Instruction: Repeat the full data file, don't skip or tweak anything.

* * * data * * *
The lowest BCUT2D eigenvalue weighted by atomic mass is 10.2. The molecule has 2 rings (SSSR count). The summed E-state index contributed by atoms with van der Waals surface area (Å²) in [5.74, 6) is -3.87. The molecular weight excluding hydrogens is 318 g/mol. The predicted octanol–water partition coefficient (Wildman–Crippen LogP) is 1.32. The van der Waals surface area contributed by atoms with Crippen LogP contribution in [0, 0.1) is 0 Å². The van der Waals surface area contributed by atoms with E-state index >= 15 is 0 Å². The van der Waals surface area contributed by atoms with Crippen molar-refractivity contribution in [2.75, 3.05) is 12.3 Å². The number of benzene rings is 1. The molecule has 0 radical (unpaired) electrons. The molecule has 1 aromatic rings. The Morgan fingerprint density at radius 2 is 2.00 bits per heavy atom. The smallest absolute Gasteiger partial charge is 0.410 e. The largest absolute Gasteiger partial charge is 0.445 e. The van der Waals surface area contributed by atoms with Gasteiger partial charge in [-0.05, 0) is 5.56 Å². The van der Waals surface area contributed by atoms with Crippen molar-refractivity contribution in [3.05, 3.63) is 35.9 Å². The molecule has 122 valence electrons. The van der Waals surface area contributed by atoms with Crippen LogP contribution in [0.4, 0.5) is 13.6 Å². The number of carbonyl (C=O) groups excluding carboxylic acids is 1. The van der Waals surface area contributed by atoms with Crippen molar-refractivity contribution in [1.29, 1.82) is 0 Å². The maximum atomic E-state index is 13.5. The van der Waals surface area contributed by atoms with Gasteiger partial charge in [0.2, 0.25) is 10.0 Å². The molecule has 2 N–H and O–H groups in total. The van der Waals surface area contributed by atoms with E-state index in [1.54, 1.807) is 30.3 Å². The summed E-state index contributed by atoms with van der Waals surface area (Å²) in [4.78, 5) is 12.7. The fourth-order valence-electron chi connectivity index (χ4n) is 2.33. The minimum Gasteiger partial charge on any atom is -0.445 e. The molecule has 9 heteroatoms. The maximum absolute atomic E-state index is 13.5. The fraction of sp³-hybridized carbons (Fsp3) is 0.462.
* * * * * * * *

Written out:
The lowest BCUT2D eigenvalue weighted by atomic mass is 10.2. The molecule has 2 rings (SSSR count). The summed E-state index contributed by atoms with van der Waals surface area (Å²) in [5.74, 6) is -3.87. The molecular weight excluding hydrogens is 318 g/mol. The predicted octanol–water partition coefficient (Wildman–Crippen LogP) is 1.32. The van der Waals surface area contributed by atoms with Crippen LogP contribution in [0, 0.1) is 0 Å². The van der Waals surface area contributed by atoms with E-state index >= 15 is 0 Å². The van der Waals surface area contributed by atoms with Crippen molar-refractivity contribution in [2.75, 3.05) is 12.3 Å². The number of benzene rings is 1. The molecule has 0 radical (unpaired) electrons. The molecule has 1 aromatic rings. The Morgan fingerprint density at radius 2 is 2.00 bits per heavy atom. The smallest absolute Gasteiger partial charge is 0.410 e. The largest absolute Gasteiger partial charge is 0.445 e. The van der Waals surface area contributed by atoms with Gasteiger partial charge in [-0.05, 0) is 5.56 Å². The van der Waals surface area contributed by atoms with Crippen molar-refractivity contribution in [3.05, 3.63) is 35.9 Å². The molecule has 122 valence electrons. The van der Waals surface area contributed by atoms with Crippen LogP contribution in [0.4, 0.5) is 13.6 Å². The number of carbonyl (C=O) groups excluding carboxylic acids is 1. The van der Waals surface area contributed by atoms with Crippen molar-refractivity contribution in [1.29, 1.82) is 0 Å². The maximum atomic E-state index is 13.5. The van der Waals surface area contributed by atoms with Gasteiger partial charge in [0.2, 0.25) is 10.0 Å². The molecule has 2 N–H and O–H groups in total. The van der Waals surface area contributed by atoms with E-state index in [1.54, 1.807) is 30.3 Å². The summed E-state index contributed by atoms with van der Waals surface area (Å²) in [4.78, 5) is 12.7. The fourth-order valence-electron chi connectivity index (χ4n) is 2.33. The minimum Gasteiger partial charge on any atom is -0.445 e. The molecule has 9 heteroatoms. The maximum absolute atomic E-state index is 13.5. The fraction of sp³-hybridized carbons (Fsp3) is 0.462.